Neighbors Push Back Against Proposed Workforce Housing Development

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For months, North Raleigh neighbors have expressed concerns over the proposed 100-unit workforce housing development Abbington Village planned for an empty lot at 2925 Foresetville Road.

The possible site of a new affordable housing development

The possible site of a new affordable housing development

On January 5, Rea Ventures Group met with several neighbors to the property’s north to discuss their concerns, which mostly revolved around property maintenance and impacts on their home values.

Neighbors to the south only learned about the project in mid-April, a week before a Public Hearing for the rezoning had been scheduled for City Council’s April 19 meeting.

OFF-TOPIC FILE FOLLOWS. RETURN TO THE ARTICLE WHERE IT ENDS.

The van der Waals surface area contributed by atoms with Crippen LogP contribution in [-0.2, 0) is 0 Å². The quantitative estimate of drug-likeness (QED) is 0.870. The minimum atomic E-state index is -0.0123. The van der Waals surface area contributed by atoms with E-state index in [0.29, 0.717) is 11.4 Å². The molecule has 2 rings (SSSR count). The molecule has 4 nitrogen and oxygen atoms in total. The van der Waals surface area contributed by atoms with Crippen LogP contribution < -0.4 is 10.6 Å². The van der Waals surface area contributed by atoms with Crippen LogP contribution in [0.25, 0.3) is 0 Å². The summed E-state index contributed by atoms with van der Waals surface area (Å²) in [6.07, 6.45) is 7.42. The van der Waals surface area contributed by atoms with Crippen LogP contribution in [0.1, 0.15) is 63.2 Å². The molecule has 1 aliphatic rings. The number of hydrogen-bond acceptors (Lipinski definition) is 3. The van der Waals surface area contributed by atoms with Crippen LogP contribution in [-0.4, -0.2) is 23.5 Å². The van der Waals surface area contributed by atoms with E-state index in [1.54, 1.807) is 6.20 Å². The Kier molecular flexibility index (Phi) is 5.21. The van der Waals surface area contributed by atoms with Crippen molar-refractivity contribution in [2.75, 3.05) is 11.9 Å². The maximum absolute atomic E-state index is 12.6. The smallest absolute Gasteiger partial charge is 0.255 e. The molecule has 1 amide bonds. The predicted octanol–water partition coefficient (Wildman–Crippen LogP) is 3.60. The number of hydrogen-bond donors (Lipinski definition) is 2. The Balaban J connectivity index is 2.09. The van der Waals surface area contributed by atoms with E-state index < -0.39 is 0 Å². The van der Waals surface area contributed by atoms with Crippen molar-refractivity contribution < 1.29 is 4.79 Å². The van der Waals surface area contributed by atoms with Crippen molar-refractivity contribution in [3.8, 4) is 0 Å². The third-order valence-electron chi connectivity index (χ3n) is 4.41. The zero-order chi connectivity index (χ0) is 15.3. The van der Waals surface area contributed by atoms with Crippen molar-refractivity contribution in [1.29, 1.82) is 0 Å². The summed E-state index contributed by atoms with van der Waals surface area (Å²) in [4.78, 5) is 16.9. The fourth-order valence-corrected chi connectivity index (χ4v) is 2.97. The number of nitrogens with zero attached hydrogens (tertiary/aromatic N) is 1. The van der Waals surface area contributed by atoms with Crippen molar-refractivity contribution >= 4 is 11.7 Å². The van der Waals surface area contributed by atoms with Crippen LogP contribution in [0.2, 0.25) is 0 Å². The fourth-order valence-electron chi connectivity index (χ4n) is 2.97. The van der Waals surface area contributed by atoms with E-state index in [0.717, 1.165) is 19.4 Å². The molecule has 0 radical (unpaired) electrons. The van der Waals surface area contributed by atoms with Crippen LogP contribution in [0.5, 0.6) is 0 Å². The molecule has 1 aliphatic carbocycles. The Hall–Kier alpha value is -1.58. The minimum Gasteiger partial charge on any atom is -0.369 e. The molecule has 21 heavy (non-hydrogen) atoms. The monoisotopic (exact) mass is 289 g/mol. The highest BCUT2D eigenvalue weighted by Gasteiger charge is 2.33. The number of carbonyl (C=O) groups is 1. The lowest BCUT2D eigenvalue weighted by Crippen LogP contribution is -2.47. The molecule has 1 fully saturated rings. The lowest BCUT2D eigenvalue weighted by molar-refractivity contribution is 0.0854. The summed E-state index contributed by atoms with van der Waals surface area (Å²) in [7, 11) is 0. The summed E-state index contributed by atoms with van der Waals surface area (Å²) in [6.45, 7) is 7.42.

Rezoning case Z-3-16 would rezone the 9.41 acre parcel in question from R-4, which allows for low-density, single-family residential development of up to four units per acre, to RX-3-CU, which allows for up to 10 units per acre. Although RVG is only planning 100 units for Abbington Village, the rezoning would increase the total number of units allowed on the property from 37 to 287.

A letter sent by RVG to the Braefield Homeowners Association was said to have been neither received nor returned to the developer.

At the April 19 Public Hearing, a number of residents of the Braefield subdivision raised concerns over issues such as pedestrian access, the proximity of a detention pond to their neighborhood community area and a potential impact on their home values.

Councilors voted to send the case to the Growth and Natural Resources Committee to allow RVG more time to meet with the Braefield neighbors.

On April 26, RVG hosted an informal meeting for the newly concerned neighbors. Councilor David Cox was in attendance.